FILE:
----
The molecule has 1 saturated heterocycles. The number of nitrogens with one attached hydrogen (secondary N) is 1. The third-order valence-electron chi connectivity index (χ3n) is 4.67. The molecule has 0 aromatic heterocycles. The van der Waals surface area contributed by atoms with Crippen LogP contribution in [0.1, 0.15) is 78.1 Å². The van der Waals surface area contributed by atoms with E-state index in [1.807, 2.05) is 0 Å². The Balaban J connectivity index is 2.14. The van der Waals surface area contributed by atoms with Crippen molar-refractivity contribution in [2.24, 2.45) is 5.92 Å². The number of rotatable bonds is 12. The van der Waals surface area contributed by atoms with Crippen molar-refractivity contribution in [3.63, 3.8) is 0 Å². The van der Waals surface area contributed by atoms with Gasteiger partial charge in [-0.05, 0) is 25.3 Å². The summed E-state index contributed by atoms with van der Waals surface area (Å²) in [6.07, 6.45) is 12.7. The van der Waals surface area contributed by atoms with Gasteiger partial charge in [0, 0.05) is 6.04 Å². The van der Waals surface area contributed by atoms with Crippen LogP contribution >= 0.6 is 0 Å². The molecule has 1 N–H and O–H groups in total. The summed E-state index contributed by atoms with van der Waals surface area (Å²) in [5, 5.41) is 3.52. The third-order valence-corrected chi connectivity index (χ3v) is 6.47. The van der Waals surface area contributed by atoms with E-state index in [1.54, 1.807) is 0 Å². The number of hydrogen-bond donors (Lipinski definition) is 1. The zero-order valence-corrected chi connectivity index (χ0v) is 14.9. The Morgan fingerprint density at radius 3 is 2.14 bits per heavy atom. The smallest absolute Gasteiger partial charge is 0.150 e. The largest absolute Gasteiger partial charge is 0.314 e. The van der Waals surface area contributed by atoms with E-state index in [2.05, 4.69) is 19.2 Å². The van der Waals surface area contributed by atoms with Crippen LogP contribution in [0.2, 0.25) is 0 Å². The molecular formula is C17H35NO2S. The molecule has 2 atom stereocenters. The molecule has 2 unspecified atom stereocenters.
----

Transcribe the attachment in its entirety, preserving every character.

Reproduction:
The molecule has 1 saturated heterocycles. The number of nitrogens with one attached hydrogen (secondary N) is 1. The third-order valence-electron chi connectivity index (χ3n) is 4.67. The molecule has 0 aromatic heterocycles. The van der Waals surface area contributed by atoms with Crippen LogP contribution in [0.1, 0.15) is 78.1 Å². The van der Waals surface area contributed by atoms with E-state index in [1.807, 2.05) is 0 Å². The Balaban J connectivity index is 2.14. The van der Waals surface area contributed by atoms with Crippen molar-refractivity contribution in [2.24, 2.45) is 5.92 Å². The number of rotatable bonds is 12. The van der Waals surface area contributed by atoms with Crippen molar-refractivity contribution in [3.63, 3.8) is 0 Å². The van der Waals surface area contributed by atoms with Gasteiger partial charge in [-0.05, 0) is 25.3 Å². The summed E-state index contributed by atoms with van der Waals surface area (Å²) in [6.07, 6.45) is 12.7. The van der Waals surface area contributed by atoms with Gasteiger partial charge in [0, 0.05) is 6.04 Å². The van der Waals surface area contributed by atoms with Crippen LogP contribution >= 0.6 is 0 Å². The molecule has 1 N–H and O–H groups in total. The summed E-state index contributed by atoms with van der Waals surface area (Å²) in [5, 5.41) is 3.52. The third-order valence-corrected chi connectivity index (χ3v) is 6.47. The van der Waals surface area contributed by atoms with E-state index in [1.54, 1.807) is 0 Å². The number of hydrogen-bond donors (Lipinski definition) is 1. The zero-order valence-corrected chi connectivity index (χ0v) is 14.9. The Morgan fingerprint density at radius 3 is 2.14 bits per heavy atom. The smallest absolute Gasteiger partial charge is 0.150 e. The largest absolute Gasteiger partial charge is 0.314 e. The van der Waals surface area contributed by atoms with E-state index in [2.05, 4.69) is 19.2 Å². The van der Waals surface area contributed by atoms with Crippen LogP contribution in [0.2, 0.25) is 0 Å². The molecular formula is C17H35NO2S. The molecule has 2 atom stereocenters. The molecule has 2 unspecified atom stereocenters.